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SAN FRANCISCO, Calif. — Pacific Gas and Electric Company (PG&E) opened its emergency operations center today, and the company’s meteorologists and operations professionals are monitoring a potential dry offshore wind event forecasted to start Tuesday evening (Aug. 17). Given this wind event and current conditions including extreme to exceptional drought and extremely dry vegetation, PG&E has begun sending 48-hour advance notifications to customers in targeted areas where PG&E may need to proactively turn power off for safety to reduce the risk of wildfire from energized power lines.

Potential Public Safety Power Shutoff Tuesday Night

The potential PSPS event starting Tuesday night could affect approximately 39,000 customers in small portions of 16 counties in the Sierra Nevada foothills, the North Coast, the North Valley and the North Bay mountains. While the majority of customers—about 27,000—are in Butte and Shasta counties, we are also notifying customers who may experience safety shutoffs in portions of 14 other counties: Glenn, Humboldt, Lake, Lassen, Mendocino, Napa, Plumas, Sierra, Solano, Sonoma, Tehama, Trinity, Yolo and Yuba.

The potential PSPS event is approximately 48 hours away and conditions may change. PG&E’s in-house meteorologists, as well as its Wildfire Safety Operations Center and Emergency Operations Center, continue to closely monitor conditions. We will share additional customer notifications as conditions evolve.

Customer notifications—via text, email and automated phone call—began Sunday evening, approximately two days prior to the potential shutoff. PG&E employees will pay individual, in-person visits when possible to customers enrolled in the company’s Medical Baseline program who do not verify that they have received these important safety communications, with a primary focus on customers who rely on electricity for critical life-sustaining equipment.

Potentially Affected Counties

Customers can look up their address online to find out if their location is being monitored for the potential safety shutoff at www.pge.com/pspsupdates.

The potential shutoff is currently expected to affect approximately 39,000 customers across the following counties:

  • Butte County: 13,841 customers, 1,366 Medical Baseline customers
  • Glenn County: 17 customers, 2 Medical Baseline customers
  • Humboldt County: 643 customers, 13 Medical Baseline customers
  • Lake County: 2,727 customers, 184 Medical Baseline customers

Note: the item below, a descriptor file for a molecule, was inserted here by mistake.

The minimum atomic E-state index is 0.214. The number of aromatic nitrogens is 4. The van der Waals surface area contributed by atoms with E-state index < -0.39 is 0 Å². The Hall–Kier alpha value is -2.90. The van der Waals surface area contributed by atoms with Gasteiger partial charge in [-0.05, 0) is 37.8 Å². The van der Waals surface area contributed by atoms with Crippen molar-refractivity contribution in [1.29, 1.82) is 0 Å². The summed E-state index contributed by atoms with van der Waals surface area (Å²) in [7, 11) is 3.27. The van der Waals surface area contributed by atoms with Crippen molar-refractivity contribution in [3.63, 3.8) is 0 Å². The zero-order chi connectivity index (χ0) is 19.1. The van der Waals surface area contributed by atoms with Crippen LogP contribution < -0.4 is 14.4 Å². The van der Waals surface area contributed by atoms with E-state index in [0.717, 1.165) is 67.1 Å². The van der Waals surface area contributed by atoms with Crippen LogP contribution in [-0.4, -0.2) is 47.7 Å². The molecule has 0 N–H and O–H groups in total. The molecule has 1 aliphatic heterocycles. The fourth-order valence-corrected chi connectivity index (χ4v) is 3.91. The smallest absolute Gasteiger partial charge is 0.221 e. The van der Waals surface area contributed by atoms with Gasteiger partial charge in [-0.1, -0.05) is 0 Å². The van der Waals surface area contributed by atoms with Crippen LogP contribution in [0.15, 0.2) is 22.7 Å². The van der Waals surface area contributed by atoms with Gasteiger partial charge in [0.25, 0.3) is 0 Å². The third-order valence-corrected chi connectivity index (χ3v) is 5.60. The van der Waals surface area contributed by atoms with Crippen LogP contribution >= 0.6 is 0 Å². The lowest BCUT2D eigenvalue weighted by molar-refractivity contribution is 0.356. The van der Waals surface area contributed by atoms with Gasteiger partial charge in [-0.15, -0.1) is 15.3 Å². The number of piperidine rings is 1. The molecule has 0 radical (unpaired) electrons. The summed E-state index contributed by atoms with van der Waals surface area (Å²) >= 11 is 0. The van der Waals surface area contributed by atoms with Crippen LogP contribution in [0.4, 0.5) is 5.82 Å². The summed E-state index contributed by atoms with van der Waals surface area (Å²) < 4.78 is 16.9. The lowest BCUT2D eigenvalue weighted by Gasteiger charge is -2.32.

• Lassen County: 65 customers, 7 Medical Baseline customers
  • Mendocino County: 239 customers, 15 Medical Baseline customers
  • Napa County: 1,804 customers, 87 Medical Baseline customers
  • Plumas County: 778 customers, 27 Medical Baseline customers
  • Shasta County: 14,027 customers, 1,239 Medical Baseline customers
  • Sierra County: 1,035 customers, 30 Medical Baseline customers
  • Solano County: 71 customers, 3 Medical Baseline customers
  • Sonoma County: 106 customers, 1 Medical Baseline customer
  • Tehama County: 2,856 customers, 219 Medical Baseline customers
  • Trinity County: 426 customers, 21 Medical Baseline customers
  • Yolo County: 100 customers, 4 Medical Baseline customers
  • Yuba County: 531 customers, 49 Medical Baseline customers

Public Safety Power Shutoffs: What PG&E Customers Should Know

Why PG&E Calls a PSPS Event

We initiate Public Safety Power Shutoffs (PSPS) when the weather forecast is for such severe weather that people’s safety, lives, homes and businesses may be in danger of wildfires.

As each weather situation is unique, we carefully review a combination of factors when deciding if power must be turned off. These factors include:

  • Low humidity levels, generally 30% and below.
  • A forecast of high winds, particularly sustained winds above 20 miles per hour and wind gusts above 30-40 miles per hour.
  • Condition of dry material on the ground and low moisture content of vegetation.
  • A Red Flag Warning declared by the National Weather Service.
  • Real-time ground observations from our Wildfire Safety Operations Center and from our crews working across the service territory.

This year, our decision-making process is evolving to also account for the presence of trees tall enough to strike power lines when determining if a PSPS event is necessary.

Every wildfire season is different, and the ongoing drought and the conditions will determine the number of times we will need to shut off power, without compromising safety.

This set of criteria is a first step which may lead to further analysis from our meteorology team to determine if a Public Safety Power Shutoff (PSPS) event is necessary.